Michigan Campaign Finance Network Director Craig Mauger says the trend in politics is that every election is more expensive than the last cycle. He says the most recent campaign finance reports indicate that will continue next year.
Mauger says the money raised and spent by the candidates for governor far outpaces the 2014 election cycle and 2010, the last time that no incumbent was running for governor. He says the increase this time is driven in part by candidates on both sides contributing most of the money to their own campaigns.
The Michigan Campaign Finance Network included fundraising totals for Attorney General Bill Schuette and Lieutenant Governor Brian Calley. Both men are expected to run for governor, although they haven’t formally started a campaign yet. Mauger says both Schuette and Calley have been raising money since the last election even though they can’t run for their current offices again due to term limits. Money from those accounts can be transferred to a campaign for governor if and when it’s launched.
The Republican and Democratic caucus committees for both that support candidates for state House and Senate are raising more money for those races than at this point in previous election cycles. Mauger says it’s an early test of how much money may flow into state legislative races. He says that money will show up in television ads and other forms of campaigning in competitive races. Mauger says people who live in districts that are considered competitive, like the state Senate district which includes Kalamazoo County, and the state House district that included Battle Creek will likely see many of those ads.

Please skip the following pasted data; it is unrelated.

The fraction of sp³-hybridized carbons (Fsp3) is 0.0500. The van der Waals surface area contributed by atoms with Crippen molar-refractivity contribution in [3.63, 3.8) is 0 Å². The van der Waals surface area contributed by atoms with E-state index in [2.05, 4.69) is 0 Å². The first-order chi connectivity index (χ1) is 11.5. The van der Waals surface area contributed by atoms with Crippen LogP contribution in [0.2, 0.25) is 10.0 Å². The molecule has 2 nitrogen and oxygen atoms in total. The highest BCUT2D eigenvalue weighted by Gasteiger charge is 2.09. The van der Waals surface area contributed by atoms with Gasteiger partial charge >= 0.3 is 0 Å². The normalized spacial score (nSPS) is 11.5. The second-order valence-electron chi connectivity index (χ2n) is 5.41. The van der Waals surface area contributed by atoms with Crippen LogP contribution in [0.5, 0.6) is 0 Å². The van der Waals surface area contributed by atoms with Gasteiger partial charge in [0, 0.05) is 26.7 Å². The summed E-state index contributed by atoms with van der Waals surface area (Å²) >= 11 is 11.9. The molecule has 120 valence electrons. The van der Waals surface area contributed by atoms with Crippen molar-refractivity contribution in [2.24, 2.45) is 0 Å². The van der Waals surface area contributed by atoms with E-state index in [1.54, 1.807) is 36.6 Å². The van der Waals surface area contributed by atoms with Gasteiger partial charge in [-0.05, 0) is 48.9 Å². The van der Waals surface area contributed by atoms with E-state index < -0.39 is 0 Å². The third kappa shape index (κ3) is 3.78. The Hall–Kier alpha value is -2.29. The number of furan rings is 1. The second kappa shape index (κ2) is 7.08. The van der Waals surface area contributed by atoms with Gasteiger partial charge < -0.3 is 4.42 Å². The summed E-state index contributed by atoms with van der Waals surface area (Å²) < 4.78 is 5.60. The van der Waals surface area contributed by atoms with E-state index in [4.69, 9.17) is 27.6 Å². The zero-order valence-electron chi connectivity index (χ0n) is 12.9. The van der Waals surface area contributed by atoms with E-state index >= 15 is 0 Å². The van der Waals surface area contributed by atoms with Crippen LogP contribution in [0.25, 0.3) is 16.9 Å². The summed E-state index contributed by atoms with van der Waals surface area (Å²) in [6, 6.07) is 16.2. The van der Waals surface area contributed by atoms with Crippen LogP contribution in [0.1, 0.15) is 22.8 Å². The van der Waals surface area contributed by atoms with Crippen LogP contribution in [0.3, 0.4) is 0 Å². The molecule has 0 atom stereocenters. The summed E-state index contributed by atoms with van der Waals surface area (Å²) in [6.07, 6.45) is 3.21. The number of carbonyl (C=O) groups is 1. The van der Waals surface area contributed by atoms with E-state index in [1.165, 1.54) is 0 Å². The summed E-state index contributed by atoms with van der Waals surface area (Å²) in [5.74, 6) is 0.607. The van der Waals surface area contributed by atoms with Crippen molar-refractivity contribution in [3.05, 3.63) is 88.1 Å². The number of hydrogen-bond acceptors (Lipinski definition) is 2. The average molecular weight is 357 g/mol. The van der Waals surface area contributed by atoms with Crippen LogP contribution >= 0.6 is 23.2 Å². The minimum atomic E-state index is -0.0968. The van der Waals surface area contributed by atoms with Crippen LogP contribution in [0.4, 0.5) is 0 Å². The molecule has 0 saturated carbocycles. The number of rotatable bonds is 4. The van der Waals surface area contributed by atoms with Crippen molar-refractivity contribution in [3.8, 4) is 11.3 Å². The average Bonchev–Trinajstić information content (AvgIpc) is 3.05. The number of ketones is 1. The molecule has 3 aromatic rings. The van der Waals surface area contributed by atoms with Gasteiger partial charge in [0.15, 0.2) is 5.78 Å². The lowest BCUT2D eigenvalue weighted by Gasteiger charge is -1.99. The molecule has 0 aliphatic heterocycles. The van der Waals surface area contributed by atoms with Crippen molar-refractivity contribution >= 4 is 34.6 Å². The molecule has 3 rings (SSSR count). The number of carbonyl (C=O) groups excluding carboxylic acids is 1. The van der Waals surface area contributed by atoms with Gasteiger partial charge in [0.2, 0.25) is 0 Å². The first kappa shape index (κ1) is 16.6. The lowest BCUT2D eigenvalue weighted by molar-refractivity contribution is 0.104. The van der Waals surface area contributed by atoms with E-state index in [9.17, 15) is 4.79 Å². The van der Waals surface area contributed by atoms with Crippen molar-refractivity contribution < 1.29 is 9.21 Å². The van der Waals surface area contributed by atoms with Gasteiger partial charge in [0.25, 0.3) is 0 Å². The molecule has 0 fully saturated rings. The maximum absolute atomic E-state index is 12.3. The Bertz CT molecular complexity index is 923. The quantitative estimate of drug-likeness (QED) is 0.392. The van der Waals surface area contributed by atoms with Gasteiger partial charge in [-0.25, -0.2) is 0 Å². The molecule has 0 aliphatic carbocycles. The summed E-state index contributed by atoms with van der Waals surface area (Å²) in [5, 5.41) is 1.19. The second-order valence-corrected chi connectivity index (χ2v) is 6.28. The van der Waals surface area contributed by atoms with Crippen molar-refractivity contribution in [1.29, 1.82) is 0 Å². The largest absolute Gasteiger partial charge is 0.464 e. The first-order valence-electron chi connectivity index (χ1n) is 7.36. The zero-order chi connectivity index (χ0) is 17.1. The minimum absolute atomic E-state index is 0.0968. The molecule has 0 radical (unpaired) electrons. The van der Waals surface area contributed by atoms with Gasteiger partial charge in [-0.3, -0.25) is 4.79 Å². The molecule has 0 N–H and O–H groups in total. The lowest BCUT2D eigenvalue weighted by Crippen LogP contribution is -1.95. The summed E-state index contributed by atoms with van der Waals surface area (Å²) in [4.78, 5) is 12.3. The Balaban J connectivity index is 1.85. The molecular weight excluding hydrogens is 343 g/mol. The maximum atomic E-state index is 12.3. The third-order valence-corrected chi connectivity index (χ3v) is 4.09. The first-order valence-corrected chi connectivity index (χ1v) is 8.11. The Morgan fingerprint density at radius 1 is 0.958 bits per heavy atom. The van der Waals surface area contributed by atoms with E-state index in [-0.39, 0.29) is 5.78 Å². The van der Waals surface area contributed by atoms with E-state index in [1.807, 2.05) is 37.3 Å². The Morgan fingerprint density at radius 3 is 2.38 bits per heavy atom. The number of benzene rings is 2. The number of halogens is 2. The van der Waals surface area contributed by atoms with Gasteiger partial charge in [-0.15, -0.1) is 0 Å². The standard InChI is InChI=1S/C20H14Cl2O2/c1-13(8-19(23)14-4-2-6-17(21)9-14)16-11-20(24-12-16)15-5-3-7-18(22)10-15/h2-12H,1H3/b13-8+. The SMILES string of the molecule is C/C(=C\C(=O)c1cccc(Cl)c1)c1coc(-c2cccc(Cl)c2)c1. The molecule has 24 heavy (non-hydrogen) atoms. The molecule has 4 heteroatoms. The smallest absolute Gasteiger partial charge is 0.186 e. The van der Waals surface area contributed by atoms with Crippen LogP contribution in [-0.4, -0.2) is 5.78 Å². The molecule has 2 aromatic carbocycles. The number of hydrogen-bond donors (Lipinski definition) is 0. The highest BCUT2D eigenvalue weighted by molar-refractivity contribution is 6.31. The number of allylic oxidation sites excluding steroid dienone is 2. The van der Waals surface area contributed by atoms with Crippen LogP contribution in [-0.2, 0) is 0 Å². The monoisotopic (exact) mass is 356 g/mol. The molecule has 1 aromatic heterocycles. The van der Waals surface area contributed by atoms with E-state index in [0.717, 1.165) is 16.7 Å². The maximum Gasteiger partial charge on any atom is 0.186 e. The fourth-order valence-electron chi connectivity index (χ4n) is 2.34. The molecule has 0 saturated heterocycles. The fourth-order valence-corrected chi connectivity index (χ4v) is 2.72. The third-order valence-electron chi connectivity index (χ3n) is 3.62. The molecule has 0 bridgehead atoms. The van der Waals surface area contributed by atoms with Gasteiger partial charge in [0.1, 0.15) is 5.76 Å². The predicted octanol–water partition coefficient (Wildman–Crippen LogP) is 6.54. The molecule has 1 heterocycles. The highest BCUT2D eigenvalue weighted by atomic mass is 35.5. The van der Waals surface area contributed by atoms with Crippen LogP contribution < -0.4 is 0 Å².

Large sums of money are also being raised for ballot campaigns next year. The network examined six campaigns that are raising money. Mauger says three of them have raised more than $800,000 so far. One would make Michigan’s legislature part-time, another repeals the state’s prevailing wage, and a marijuana legalization has also topped $800,000 raised so far. Other ballot campaigns have raised far less money.
Mauger says those campaigns need to raise a lot of money just to get on the ballot. He says hundreds of thousands of signatures have to be gathered in a 180 day window. Mauger says the marijuana campaign seems like most likely to get on the ballot. The prevailing wage could be sent to legislature and approved without the governor’s signature, so it would not have to go to the ballot. The part-time legislature proposal has run into problems with ballot language. Mauger says the next few months should show how serious each of the ballot campaigns are.